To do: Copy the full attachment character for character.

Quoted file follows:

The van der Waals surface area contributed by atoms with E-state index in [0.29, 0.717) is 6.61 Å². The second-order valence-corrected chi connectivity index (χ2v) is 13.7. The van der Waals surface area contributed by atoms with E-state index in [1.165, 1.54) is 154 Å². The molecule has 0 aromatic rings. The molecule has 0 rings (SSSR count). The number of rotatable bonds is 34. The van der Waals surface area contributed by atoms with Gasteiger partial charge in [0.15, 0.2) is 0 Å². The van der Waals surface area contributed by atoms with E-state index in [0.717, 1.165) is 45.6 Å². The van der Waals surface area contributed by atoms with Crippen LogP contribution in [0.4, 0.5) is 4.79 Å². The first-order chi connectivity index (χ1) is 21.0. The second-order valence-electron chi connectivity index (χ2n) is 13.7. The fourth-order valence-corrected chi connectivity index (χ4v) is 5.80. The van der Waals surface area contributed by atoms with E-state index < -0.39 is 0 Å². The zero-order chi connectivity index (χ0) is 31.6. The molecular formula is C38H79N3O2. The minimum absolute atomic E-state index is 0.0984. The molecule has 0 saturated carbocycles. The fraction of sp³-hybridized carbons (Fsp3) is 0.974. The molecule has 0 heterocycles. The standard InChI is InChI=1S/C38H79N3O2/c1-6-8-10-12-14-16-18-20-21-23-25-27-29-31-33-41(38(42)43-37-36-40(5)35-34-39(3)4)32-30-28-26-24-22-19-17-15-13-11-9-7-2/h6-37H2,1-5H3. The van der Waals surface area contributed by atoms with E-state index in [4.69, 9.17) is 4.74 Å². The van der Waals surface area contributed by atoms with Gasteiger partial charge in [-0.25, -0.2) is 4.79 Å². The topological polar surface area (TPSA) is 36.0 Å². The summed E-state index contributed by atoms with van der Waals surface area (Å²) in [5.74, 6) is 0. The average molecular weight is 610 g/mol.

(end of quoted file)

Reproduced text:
The van der Waals surface area contributed by atoms with E-state index in [0.29, 0.717) is 6.61 Å². The second-order valence-corrected chi connectivity index (χ2v) is 13.7. The van der Waals surface area contributed by atoms with E-state index in [1.165, 1.54) is 154 Å². The molecule has 0 aromatic rings. The molecule has 0 rings (SSSR count). The number of rotatable bonds is 34. The van der Waals surface area contributed by atoms with Gasteiger partial charge in [0.15, 0.2) is 0 Å². The van der Waals surface area contributed by atoms with E-state index in [0.717, 1.165) is 45.6 Å². The van der Waals surface area contributed by atoms with Crippen LogP contribution in [0.4, 0.5) is 4.79 Å². The first-order chi connectivity index (χ1) is 21.0. The second-order valence-electron chi connectivity index (χ2n) is 13.7. The fourth-order valence-corrected chi connectivity index (χ4v) is 5.80. The van der Waals surface area contributed by atoms with E-state index < -0.39 is 0 Å². The zero-order chi connectivity index (χ0) is 31.6. The molecular formula is C38H79N3O2. The minimum absolute atomic E-state index is 0.0984. The molecule has 0 saturated carbocycles. The fraction of sp³-hybridized carbons (Fsp3) is 0.974. The molecule has 0 heterocycles. The standard InChI is InChI=1S/C38H79N3O2/c1-6-8-10-12-14-16-18-20-21-23-25-27-29-31-33-41(38(42)43-37-36-40(5)35-34-39(3)4)32-30-28-26-24-22-19-17-15-13-11-9-7-2/h6-37H2,1-5H3. The van der Waals surface area contributed by atoms with E-state index in [4.69, 9.17) is 4.74 Å². The van der Waals surface area contributed by atoms with Gasteiger partial charge in [-0.25, -0.2) is 4.79 Å². The topological polar surface area (TPSA) is 36.0 Å². The summed E-state index contributed by atoms with van der Waals surface area (Å²) in [5.74, 6) is 0. The average molecular weight is 610 g/mol.